Friday, August 17, 2018

Netta Barzilay - The Israeli singer who had us all clucking



Life in Israel is never boring. The other day I was walking along a street in Tel Aviv and suddenly a guy next to me just chirped like some kind of robot chicken.

And of course I didn’t freak out, or even floated the “WTF!” thought bubble above my head. I knew exactly what was going on. The guy was merely singing from Netta Barzilay’s song “Toy”.

Who is Netta Barzilay?

Neta is the Israeli singer and looping artist who a few months ago represented Israel at the EuroVision song contest. And she won! The song is very unique and all those chicken sounds really make you ask WHAT IS THIS?! But after a while, the beat gets to you and one starts dancing with the music.

Here, have a listen:




Making Israelis happy...for a change

Right before the competition Netta was asked if the Israelis would be happy if she won. I thought it was a bit of a stupid question because how would we NOT be happy??

So of course she answered in the affirmative but then she added that we do not always have something to be happy about. And she is right, life in Israel is tough. There are lots to be grateful for here but we do not have a lot of things to be happy about.

The Eurovision competition is a long three day drawn-out affair. It takes two concerts just to hear everyone’s song. Then there are the finals, and then straight after the finals, all of the participating countries start to vote. It takes forever to contact every country and get their votes.

I stayed up until 1am that evening to see which countries are voting for Netta’s song. The voting however, carried on much later. Even though I folded, many of my fellow Israelis stayed awake until the end to see if Netta would win.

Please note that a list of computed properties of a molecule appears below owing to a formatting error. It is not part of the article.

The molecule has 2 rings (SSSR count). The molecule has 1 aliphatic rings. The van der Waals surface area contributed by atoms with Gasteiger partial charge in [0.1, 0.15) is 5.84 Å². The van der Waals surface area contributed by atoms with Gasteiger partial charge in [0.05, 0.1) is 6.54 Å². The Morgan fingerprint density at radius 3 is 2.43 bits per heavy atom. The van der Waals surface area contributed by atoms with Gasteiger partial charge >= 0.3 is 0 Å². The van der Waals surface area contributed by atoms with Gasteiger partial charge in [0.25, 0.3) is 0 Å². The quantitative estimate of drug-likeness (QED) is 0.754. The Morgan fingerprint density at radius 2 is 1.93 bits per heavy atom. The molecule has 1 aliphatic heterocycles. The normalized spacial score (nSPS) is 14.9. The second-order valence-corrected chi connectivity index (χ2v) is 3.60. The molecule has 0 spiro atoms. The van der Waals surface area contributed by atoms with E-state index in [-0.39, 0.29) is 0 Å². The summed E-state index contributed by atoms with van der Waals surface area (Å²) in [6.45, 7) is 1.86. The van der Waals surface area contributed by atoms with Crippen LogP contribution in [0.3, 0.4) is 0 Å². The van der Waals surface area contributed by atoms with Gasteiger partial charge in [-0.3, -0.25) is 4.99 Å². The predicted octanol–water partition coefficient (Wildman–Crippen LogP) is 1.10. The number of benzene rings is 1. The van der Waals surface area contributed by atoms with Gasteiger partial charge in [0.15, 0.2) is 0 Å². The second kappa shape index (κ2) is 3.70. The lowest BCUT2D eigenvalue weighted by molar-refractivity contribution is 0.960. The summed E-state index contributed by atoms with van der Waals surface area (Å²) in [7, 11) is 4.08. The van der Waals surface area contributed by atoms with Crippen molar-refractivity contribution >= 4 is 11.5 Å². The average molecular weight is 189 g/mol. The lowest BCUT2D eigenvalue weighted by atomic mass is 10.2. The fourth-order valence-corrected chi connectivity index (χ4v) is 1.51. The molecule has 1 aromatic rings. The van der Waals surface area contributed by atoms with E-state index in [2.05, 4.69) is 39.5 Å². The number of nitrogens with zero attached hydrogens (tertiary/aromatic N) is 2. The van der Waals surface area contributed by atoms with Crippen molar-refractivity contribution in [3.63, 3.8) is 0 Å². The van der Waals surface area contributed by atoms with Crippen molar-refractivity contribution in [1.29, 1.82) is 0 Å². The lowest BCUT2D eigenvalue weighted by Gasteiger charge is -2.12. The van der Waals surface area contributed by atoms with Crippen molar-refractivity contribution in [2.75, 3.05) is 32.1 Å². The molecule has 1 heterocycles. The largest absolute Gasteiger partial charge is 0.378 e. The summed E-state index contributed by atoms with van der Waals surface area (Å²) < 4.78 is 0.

The next day we were all exhausted but really happy!

What IS the EuroVision?

Long, looooong before “The Voice” and “The X-factor” and all the other numerous reality singing contests, the Eurovision Song Contest had countries from Europe competing for the best new song of the year.

It started in the 1950’s to cheer up a war-torn Europe. A committee decided to hold an international song contest where countries would take part in one television programme that will be transmitted at the same time to all those that participated.

The simultaneous broadcast was quite an undertaking.  Several countries had to join together in a wide-area international network. Remember that this was long before satellite television even existed. The Eurovision network had to be made up out of several terrestrial microwave networks.

They did however managed to patch the thing together and the first contest was held in Switzerland in 1956. Switzerland  also won the contest that year.

Today it is a HUGE annual affair watched by an audience of more than 200 million people! The costumes and performances are often over the top and though there are often a lot of weeeeird interpretations, it is an extremely entertaining show to watch. This year one of the contestants rose from a coffin while another wore a HUGE dress that lit up in different ways.

Israel and the Eurovision

Israel first took part in the Eurovision competition in 1973. Since we are in the middle of the Middle East, we are not really a European country. Israel is however part of the European Broadcasting Union and that is the main criterion for taking part in the competition.

Apart from Netta’s “Toy”, Israel came in first place in 1978 with the song "A-Ba-Ni-Bi", in 1979 with ‘Hallelujah” and in 1998 with Dana International’s "Diva".

Have a look how the hair and clothes changed (especially the hair!). The beat however is still there after all these years...:). Check out also the live bands that accompanied the singers  those days.


A-Ba-Ni-Bi - 1978:



Hallelujah - 1979:



Diva - 1998:





The winner’s country is the host for the next year, so I can only echo Dana International and Nettta Barzilay’s words when they said: "Next year in Jerusalem!"



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I wrote about the music we listen to during the yearly Holocaust memorials if you want to read more about the music in Israel. Though it is a bit sad. I promise that I will also write one day about the happy music we have here!

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